Pros and Cons of an Air Cast
Using an air cast has pros and cons to consider, which relate to the patient’s comfort and the effectiveness of the healing.
If you require an air cast, you might be curious about how they can benefit you. Below are the pros of using an air cast.
Patients Can Shower and Swim
One of the most significant advantages of air casts is they are not permanently applied to the limb, so patients can remove the cast to shower, swim, or allow the limb to breathe a bit. This option is typically more appealing to people that hate the idea of being trapped in a plaster or fiberglass cast for months.
Plaster is mostly just used for healing broken bones. But air casts are effective for breaks, strains, and post-surgical protection.
If a doctor applies a plaster cast or fiberglass too tightly or loosely, this is very hard to remedy without removing the entire cast and starting over. But an air cast has customizable inflation inside, so you can reduce the pressure or increase it to enhance your comfort.
Fiberglass and plaster casts can be heavy and awkwardly rounding on the soul of the fit. Because of this design, they can make walking difficult and more tiresome for the patient. But air casts are much lighter, allowing the patient more mobility.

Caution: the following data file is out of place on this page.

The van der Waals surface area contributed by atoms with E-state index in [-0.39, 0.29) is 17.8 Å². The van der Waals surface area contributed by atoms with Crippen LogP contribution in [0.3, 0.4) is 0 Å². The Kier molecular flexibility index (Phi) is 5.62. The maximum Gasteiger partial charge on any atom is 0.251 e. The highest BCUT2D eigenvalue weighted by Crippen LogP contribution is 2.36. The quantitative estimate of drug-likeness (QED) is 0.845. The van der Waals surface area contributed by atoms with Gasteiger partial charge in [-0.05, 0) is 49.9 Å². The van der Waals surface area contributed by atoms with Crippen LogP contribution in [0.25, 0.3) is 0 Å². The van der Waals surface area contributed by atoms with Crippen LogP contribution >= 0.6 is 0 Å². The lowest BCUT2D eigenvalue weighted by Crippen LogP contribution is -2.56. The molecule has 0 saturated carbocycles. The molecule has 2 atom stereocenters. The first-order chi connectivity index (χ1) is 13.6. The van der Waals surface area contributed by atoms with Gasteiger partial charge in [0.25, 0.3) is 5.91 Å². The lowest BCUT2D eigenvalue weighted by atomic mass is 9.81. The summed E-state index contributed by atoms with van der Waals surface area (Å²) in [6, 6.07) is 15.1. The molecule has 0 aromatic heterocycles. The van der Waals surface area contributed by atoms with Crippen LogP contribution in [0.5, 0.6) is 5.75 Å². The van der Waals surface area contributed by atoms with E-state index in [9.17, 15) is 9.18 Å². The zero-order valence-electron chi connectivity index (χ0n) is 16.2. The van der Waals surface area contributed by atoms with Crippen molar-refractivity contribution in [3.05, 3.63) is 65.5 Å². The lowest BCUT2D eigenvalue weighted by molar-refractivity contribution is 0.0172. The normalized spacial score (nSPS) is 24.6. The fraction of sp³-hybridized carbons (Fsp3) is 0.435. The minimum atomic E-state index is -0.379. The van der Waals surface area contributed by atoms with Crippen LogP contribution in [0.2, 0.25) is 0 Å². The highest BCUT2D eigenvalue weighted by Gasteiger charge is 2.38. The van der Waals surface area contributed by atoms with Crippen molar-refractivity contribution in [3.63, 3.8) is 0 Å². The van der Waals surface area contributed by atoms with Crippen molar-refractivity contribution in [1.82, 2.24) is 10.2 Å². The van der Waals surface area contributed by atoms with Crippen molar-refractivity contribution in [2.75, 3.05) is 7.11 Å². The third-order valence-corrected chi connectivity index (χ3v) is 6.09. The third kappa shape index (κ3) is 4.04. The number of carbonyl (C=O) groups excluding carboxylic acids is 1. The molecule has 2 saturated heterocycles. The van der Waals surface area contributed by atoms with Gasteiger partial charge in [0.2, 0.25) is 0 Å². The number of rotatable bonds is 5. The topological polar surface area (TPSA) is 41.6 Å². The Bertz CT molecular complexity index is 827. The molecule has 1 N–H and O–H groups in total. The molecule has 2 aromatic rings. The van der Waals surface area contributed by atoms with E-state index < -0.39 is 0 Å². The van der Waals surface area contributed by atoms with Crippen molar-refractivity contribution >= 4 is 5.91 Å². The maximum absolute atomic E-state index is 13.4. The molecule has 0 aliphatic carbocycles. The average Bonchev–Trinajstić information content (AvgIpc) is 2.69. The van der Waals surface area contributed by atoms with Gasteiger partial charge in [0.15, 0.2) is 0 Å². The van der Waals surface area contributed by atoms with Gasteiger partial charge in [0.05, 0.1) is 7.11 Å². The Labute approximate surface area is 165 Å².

Plaster and fiberglass can be affordable, but they can also cost hundreds or thousands of dollars because you need doctor assistance to apply and remove them. However, most air casts can be purchased for under $100, making them much easier to acquire.
Below are the cons of wearing an air cast:
Interruptions to the Healing Process
The only major con of an air cast is that the patient can easily remove it often, which can delay and disrupt the healing process. If removed often, the bone may not heal correctly, causing lifelong problems.
The Evolution of Casts
The air cast boot is one of the best ways to heal broken or fractured limbs and is far more comfortable than older kinds of casts. To understand the brilliance of the air cast, let’s discuss the evolution of casts and the immobilization of injured limbs.